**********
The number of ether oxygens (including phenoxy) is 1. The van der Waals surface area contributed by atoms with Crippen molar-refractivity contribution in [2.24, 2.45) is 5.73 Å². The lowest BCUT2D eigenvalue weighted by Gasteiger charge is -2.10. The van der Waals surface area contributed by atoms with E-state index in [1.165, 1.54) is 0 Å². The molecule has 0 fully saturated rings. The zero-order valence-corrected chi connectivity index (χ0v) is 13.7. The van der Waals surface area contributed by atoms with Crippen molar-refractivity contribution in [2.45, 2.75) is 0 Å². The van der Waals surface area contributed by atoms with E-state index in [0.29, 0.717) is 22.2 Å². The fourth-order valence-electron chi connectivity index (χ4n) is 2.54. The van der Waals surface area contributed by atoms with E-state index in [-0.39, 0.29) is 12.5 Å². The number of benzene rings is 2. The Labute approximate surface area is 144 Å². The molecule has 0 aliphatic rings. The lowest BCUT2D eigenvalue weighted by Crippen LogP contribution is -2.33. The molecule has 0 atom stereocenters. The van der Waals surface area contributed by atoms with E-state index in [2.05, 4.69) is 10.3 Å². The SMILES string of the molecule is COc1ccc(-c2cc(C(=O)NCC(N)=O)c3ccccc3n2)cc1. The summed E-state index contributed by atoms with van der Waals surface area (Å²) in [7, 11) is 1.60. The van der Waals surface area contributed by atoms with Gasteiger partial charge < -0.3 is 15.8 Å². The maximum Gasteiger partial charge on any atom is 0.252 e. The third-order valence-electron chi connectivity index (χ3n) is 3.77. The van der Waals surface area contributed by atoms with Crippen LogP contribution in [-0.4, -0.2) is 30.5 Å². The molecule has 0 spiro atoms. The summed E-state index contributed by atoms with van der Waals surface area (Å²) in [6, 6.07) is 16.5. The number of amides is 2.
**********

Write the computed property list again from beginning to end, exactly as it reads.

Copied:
The number of ether oxygens (including phenoxy) is 1. The van der Waals surface area contributed by atoms with Crippen molar-refractivity contribution in [2.24, 2.45) is 5.73 Å². The lowest BCUT2D eigenvalue weighted by Gasteiger charge is -2.10. The van der Waals surface area contributed by atoms with E-state index in [1.165, 1.54) is 0 Å². The molecule has 0 fully saturated rings. The zero-order valence-corrected chi connectivity index (χ0v) is 13.7. The van der Waals surface area contributed by atoms with Crippen molar-refractivity contribution in [2.45, 2.75) is 0 Å². The van der Waals surface area contributed by atoms with E-state index in [0.29, 0.717) is 22.2 Å². The fourth-order valence-electron chi connectivity index (χ4n) is 2.54. The van der Waals surface area contributed by atoms with E-state index in [-0.39, 0.29) is 12.5 Å². The number of benzene rings is 2. The Labute approximate surface area is 144 Å². The molecule has 0 aliphatic rings. The lowest BCUT2D eigenvalue weighted by Crippen LogP contribution is -2.33. The molecule has 0 atom stereocenters. The van der Waals surface area contributed by atoms with E-state index in [2.05, 4.69) is 10.3 Å². The SMILES string of the molecule is COc1ccc(-c2cc(C(=O)NCC(N)=O)c3ccccc3n2)cc1. The summed E-state index contributed by atoms with van der Waals surface area (Å²) in [7, 11) is 1.60. The van der Waals surface area contributed by atoms with Gasteiger partial charge < -0.3 is 15.8 Å². The maximum Gasteiger partial charge on any atom is 0.252 e. The third-order valence-electron chi connectivity index (χ3n) is 3.77. The van der Waals surface area contributed by atoms with Crippen LogP contribution in [-0.4, -0.2) is 30.5 Å². The molecule has 0 spiro atoms. The summed E-state index contributed by atoms with van der Waals surface area (Å²) in [6, 6.07) is 16.5. The number of amides is 2.